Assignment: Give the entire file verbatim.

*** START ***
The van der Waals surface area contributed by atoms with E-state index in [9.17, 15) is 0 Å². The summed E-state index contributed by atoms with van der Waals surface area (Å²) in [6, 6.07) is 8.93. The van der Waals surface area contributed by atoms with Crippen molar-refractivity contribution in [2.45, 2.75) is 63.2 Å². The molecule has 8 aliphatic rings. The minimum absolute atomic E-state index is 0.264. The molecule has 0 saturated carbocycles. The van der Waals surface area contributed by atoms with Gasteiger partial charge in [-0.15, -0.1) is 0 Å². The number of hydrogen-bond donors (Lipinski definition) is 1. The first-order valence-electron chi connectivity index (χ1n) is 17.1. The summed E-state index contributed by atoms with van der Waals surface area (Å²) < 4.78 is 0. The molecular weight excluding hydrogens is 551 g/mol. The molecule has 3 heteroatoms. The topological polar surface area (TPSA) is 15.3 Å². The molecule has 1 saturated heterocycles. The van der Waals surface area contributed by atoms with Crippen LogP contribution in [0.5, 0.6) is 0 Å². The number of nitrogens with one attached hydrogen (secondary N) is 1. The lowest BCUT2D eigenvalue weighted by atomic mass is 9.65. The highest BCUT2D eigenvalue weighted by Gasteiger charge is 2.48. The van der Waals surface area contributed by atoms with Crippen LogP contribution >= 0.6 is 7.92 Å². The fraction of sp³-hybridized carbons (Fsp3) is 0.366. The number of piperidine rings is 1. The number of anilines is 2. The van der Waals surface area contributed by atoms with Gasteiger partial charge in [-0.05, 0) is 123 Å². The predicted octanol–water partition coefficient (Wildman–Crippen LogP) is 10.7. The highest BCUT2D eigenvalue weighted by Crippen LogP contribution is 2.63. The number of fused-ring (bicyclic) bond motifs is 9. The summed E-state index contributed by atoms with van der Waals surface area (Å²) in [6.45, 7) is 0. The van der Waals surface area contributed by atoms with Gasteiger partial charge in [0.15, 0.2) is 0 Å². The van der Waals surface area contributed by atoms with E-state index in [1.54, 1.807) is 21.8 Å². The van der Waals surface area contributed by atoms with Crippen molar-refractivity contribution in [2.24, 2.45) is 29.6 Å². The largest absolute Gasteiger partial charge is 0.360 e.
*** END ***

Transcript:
The van der Waals surface area contributed by atoms with E-state index in [9.17, 15) is 0 Å². The summed E-state index contributed by atoms with van der Waals surface area (Å²) in [6, 6.07) is 8.93. The van der Waals surface area contributed by atoms with Crippen molar-refractivity contribution in [2.45, 2.75) is 63.2 Å². The molecule has 8 aliphatic rings. The minimum absolute atomic E-state index is 0.264. The molecule has 0 saturated carbocycles. The van der Waals surface area contributed by atoms with Gasteiger partial charge in [-0.15, -0.1) is 0 Å². The number of hydrogen-bond donors (Lipinski definition) is 1. The first-order valence-electron chi connectivity index (χ1n) is 17.1. The summed E-state index contributed by atoms with van der Waals surface area (Å²) < 4.78 is 0. The molecular weight excluding hydrogens is 551 g/mol. The molecule has 3 heteroatoms. The topological polar surface area (TPSA) is 15.3 Å². The molecule has 1 saturated heterocycles. The van der Waals surface area contributed by atoms with Crippen LogP contribution in [0.5, 0.6) is 0 Å². The number of nitrogens with one attached hydrogen (secondary N) is 1. The lowest BCUT2D eigenvalue weighted by atomic mass is 9.65. The highest BCUT2D eigenvalue weighted by Gasteiger charge is 2.48. The van der Waals surface area contributed by atoms with Crippen LogP contribution >= 0.6 is 7.92 Å². The fraction of sp³-hybridized carbons (Fsp3) is 0.366. The number of piperidine rings is 1. The number of anilines is 2. The van der Waals surface area contributed by atoms with Gasteiger partial charge in [-0.05, 0) is 123 Å². The predicted octanol–water partition coefficient (Wildman–Crippen LogP) is 10.7. The highest BCUT2D eigenvalue weighted by Crippen LogP contribution is 2.63. The number of fused-ring (bicyclic) bond motifs is 9. The summed E-state index contributed by atoms with van der Waals surface area (Å²) in [6.45, 7) is 0. The van der Waals surface area contributed by atoms with Gasteiger partial charge in [0.15, 0.2) is 0 Å². The van der Waals surface area contributed by atoms with E-state index in [1.54, 1.807) is 21.8 Å². The van der Waals surface area contributed by atoms with Crippen molar-refractivity contribution in [2.24, 2.45) is 29.6 Å². The largest absolute Gasteiger partial charge is 0.360 e.